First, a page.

In the recently released "Giving White Paper" report, the Cabinet Office has revealed details about several newly planned reforms designed to increase the amount British citizens donate to charity.
The first labelled "ATM Giving", would see bank machines across the country outfitted with a new option that allows people to donate to registered charities directly from the machine.
In its second proposed change the report called for the creation of a "Social Action Fund" designed to "support the most promising ideas for encouraging charitable giving and volunteering in priority areas in England" -- in other words a fund that invests in new projects past those outlined in the report.
The paper also recommended the creation of another £30 million fund designed to "help support local charity support organisations". The idea being that many of these more modest secondary groups that support the more dynamic "front line" charities, despite being an essential part of the industry, can struggle to raise funds and thus require additional financial aid.
In order to boost volunteer numbers the report also recommended increased financial support for Youthnet -- an organisation that runs the volunteering website doit.org. The idea being that with the money the service could expand the amount of information about volunteering online and explore possible uses social networking sites like Facebook could have for boosting volunteer numbers.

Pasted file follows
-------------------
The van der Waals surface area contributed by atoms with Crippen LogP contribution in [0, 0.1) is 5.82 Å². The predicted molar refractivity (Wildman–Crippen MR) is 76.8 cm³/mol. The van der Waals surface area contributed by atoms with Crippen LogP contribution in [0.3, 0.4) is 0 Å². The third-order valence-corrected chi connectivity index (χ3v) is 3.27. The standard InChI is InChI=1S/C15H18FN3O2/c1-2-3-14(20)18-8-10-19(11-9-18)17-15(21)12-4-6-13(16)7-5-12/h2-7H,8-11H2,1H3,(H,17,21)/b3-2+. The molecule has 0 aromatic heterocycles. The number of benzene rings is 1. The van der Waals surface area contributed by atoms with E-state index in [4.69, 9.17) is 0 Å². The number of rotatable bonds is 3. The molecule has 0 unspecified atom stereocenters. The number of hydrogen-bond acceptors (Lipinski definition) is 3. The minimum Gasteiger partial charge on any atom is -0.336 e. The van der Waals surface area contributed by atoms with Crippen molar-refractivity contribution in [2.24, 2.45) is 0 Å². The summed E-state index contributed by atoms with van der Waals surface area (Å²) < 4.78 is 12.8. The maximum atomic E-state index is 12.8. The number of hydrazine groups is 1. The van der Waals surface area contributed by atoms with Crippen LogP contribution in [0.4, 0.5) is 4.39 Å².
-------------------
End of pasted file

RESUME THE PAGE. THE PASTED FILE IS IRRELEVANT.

As an added part of this the report also called for a trial "flexible volunteering" system that would allow people to pick the time slots they wished to volunteer for.
The report also recommended a new training system that would teach community organisers how to be more pro-active in their work.
Finally, the report confirmed that the Government would be offering "cash prizes" to any individual who manages to "come up with innovative and original ways of encouraging volunteering and charitable donations".